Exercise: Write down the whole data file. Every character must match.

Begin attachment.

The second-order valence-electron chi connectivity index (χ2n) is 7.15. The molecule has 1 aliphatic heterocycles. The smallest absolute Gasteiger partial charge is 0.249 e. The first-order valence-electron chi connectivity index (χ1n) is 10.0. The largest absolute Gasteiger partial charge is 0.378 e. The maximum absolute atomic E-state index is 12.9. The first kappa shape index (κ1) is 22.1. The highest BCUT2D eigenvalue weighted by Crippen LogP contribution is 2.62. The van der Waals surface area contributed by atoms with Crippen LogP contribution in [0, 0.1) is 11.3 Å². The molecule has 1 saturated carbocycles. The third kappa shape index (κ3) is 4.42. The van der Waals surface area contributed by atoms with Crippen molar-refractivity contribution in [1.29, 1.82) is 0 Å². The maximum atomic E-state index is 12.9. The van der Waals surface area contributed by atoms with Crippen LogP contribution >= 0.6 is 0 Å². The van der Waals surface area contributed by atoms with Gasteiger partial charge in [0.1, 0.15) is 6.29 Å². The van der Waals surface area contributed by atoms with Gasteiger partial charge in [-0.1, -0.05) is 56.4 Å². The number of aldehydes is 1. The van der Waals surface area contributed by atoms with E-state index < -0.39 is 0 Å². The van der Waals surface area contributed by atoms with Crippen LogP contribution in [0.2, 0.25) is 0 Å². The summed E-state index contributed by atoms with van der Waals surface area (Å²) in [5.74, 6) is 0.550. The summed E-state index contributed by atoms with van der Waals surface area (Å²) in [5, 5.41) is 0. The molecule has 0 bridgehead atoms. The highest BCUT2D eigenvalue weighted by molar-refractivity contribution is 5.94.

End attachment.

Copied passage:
The second-order valence-electron chi connectivity index (χ2n) is 7.15. The molecule has 1 aliphatic heterocycles. The smallest absolute Gasteiger partial charge is 0.249 e. The first-order valence-electron chi connectivity index (χ1n) is 10.0. The largest absolute Gasteiger partial charge is 0.378 e. The maximum absolute atomic E-state index is 12.9. The first kappa shape index (κ1) is 22.1. The highest BCUT2D eigenvalue weighted by Crippen LogP contribution is 2.62. The van der Waals surface area contributed by atoms with Crippen LogP contribution in [0, 0.1) is 11.3 Å². The molecule has 1 saturated carbocycles. The third kappa shape index (κ3) is 4.42. The van der Waals surface area contributed by atoms with Crippen molar-refractivity contribution in [1.29, 1.82) is 0 Å². The maximum atomic E-state index is 12.9. The van der Waals surface area contributed by atoms with Crippen LogP contribution >= 0.6 is 0 Å². The van der Waals surface area contributed by atoms with Gasteiger partial charge in [0.1, 0.15) is 6.29 Å². The van der Waals surface area contributed by atoms with Gasteiger partial charge in [-0.1, -0.05) is 56.4 Å². The number of aldehydes is 1. The van der Waals surface area contributed by atoms with E-state index < -0.39 is 0 Å². The van der Waals surface area contributed by atoms with Crippen LogP contribution in [0.2, 0.25) is 0 Å². The summed E-state index contributed by atoms with van der Waals surface area (Å²) in [5.74, 6) is 0.550. The summed E-state index contributed by atoms with van der Waals surface area (Å²) in [5, 5.41) is 0. The molecule has 0 bridgehead atoms. The highest BCUT2D eigenvalue weighted by molar-refractivity contribution is 5.94.